In 2011, the Innovation Group of Leading Agencies of the International Council for Coaching Excellence initiated a project aimed at supporting the identification and development of the next generation of high performance coaches. The project, entitled Serial Winning Coaches, studied the personalities, practices and developmental pathways of professional and Olympic coaches who had repeatedly achieved success at the highest level of sport. This paper is the third publication originating from this unique project. In the first paper, Mallett and Coulter (2016) focused on the development and testing of a novel multilayered methodology in understanding a person through a single case study of a successful Olympic coach. In the second, Mallett and Lara-Bercial (2016) applied this methodology to a large sample of Serial Winning Coaches and offered a composite account of their personality. In this third instalment, we turn the focus onto the actual practices and developmental pathways of these coaches. The composite profile of their practice emerging from the analysis revolves around four major themes: Philosophy, Vision, People and Environment. In addition, a summary of the developmental activities accessed by these coaches and their journey to success is also offered. Finally, we consider the overall findings of the project and propose the concept of Driven Benevolence as the overarching operational principle guiding the actions and behaviours of this group of Serial Winning Coaches.

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Andrew Kennedy, Paul E. Dux, and Clifford J. Mallett

Higher-order cognitive functions refer to a collection of executive processes, which support the production of controlled, coordinated, and adaptive cognitive operations. Within the field of sports coaching, higher-order cognitive functions, such as cognitive control, are perceived to be beneficial for expert performance. Nevertheless, there is currently no empirical evidence base linking these cognitive capacities with sports coaching expertise. It, therefore, seems both timely and appropriate to explore the higher-order capacities of sports coaches and better understand existing relationships. In this insight paper, we make a case for adopting domain-general experimental approaches to progress knowledge and understanding of the relationships between fundamental higher-order cognitive capacities and sports coaching expertise. In making our case, we provide conceptual discussions on the possible associations between higher-order cognitive functions and sports coaches’ cognitive operations. We additionally outline the potential advantages of informing an empirical evidence base about higher-order cognitive capacities for sports coaching research and practice.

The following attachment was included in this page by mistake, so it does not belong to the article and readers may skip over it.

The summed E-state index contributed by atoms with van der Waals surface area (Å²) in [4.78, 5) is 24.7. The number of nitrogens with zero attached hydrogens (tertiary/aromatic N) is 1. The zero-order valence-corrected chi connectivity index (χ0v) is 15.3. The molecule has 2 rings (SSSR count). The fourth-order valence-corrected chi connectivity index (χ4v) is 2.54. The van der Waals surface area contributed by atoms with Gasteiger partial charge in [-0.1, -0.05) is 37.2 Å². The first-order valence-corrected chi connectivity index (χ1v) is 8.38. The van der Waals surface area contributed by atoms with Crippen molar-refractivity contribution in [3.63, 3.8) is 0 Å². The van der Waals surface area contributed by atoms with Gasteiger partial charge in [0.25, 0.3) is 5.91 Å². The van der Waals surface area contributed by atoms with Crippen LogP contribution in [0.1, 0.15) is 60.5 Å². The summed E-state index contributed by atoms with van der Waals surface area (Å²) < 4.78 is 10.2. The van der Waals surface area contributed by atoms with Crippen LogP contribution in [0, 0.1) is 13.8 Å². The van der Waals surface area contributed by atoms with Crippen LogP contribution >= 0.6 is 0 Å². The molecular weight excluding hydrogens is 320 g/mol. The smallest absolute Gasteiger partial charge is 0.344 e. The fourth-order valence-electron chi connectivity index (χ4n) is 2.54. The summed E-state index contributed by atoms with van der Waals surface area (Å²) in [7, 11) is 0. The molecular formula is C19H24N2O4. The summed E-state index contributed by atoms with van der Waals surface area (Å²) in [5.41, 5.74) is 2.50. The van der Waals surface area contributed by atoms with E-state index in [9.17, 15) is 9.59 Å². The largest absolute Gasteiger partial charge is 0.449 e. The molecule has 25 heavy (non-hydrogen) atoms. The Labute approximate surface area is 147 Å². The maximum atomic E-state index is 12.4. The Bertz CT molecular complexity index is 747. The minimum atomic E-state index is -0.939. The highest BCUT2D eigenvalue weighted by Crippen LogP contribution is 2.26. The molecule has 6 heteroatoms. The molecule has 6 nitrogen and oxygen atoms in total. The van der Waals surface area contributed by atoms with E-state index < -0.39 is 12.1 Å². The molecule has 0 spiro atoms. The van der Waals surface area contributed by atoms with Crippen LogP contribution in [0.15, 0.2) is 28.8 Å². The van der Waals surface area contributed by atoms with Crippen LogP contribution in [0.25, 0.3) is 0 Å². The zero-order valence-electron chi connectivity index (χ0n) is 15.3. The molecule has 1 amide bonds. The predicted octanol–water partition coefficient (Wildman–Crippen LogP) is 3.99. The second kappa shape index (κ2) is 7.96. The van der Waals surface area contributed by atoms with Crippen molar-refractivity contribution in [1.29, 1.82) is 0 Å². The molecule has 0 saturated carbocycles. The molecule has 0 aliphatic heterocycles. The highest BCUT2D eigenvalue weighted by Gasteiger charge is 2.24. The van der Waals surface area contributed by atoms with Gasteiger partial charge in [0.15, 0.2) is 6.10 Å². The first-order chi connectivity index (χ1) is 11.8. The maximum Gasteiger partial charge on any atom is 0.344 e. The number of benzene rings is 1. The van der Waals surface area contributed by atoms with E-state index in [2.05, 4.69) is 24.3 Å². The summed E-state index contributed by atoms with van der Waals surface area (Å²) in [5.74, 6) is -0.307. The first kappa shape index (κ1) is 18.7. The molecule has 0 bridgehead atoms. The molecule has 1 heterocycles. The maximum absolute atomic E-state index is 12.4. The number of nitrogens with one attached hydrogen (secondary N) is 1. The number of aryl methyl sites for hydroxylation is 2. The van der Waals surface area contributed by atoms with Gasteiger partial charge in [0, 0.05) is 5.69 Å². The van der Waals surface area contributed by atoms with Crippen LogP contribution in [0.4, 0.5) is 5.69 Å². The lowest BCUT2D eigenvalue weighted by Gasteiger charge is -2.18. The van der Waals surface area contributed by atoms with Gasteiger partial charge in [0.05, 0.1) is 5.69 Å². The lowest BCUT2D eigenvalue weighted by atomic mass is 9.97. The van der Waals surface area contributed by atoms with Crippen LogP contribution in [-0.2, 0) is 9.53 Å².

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Kristy N. McLean, Clifford J. Mallett, and Peter Newcombe

The aim of this research was to develop and assess the psychometric properties of the Coach Motivation Questionnaire (CMQ). Study 1 focused on the compilation and pilot testing of potential questionnaire items. Consistent with self-determination theory, items were devised to tap into six forms of motivation: amotivation, external regulation, introjected regulation, identified regulation, integrated regulation, and intrinsic motivation. The purpose of the second study (N = 556) was to empirically examine the psychometric properties of the CMQ. Items were subjected to confirmatory factor analyses to determine the fit of the a priori model. In addition, the validity of the questionnaire was assessed through links with the theoretically related concepts of intrinsic need satisfaction, well-being, and goal orientation. Together with test–retest reliability (Study 3), these results showed preliminary support for the psychometric properties of the CMQ. Finally, using an independent sample (N = 254), the fourth study confirmed the factor structure and supports the use of the CMQ in future coaching research.

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Mark O’Sullivan, Vladislav A. Bespomoshchnov, and Clifford J. Mallett

Who is the “Magic Man” (https://youtu.be/5EgNF6X2MJs?t=78)? In 2017, Pavel Datsyuk was named as one of the 100 greatest National Hockey League players in ice hockey history. His Detroit Red Wings teammate Niklas Kronwall quipped, “Pav is the Magic Man for a reason. He does things out there with the puck that no one else can do.” This statement begs the questions: When, where, and how did Pavel learn those creative skills? To gain insight into how the “Magic Man,” Pavel Datsyuk, acquired such sophisticated yet unorthodox skills, we endeavored to investigate the preprofessional years of Pavel’s development. Utilizing a case study methodology and leaning on the theoretical framework of ecological dynamics, we sought to examine the ecological niche that helped shape Pavel’s learning in development. Our case study highlights the ecological nature of the development of expertise and the nonlinear impact ecological constraints had on the development of Pavel’s expertise.

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Max H. Andrews, Steven B. Rynne, and Clifford J. Mallett

Many sports are shifting to shared leadership models, but cricket remains somewhat wedded to traditional models of leadership. Female cricket especially might challenge this traditional model. Understanding how players and coaches have similar, or differing, views can inform how to implement contemporary leadership models into cricket and extend conceptions of athlete leadership. Therefore, this study examined how the coach and players have similar or differing understandings of shared athlete leadership in their cricket team. An interpretative phenomenological analysis approach was adopted. Semistructured interviews were conducted with three female cricket players and their male coach. Results suggest that the coach and players value the social leadership skills of the captain more than the task leadership skills, whereas informal athlete leaders are relied on by the captain to provide tactical guidance. Nonetheless, there were different expectations regarding the role of athlete leaders. While the coach expected athlete leaders to deliver his message to the rest of the team, players wanted athlete leaders who maintained lines of communication among the players, and with the coach. Therefore, this study offers another perspective on leadership that is fluid and promotes collaboration to appoint and develop appropriate leaders who are accepted by all team members.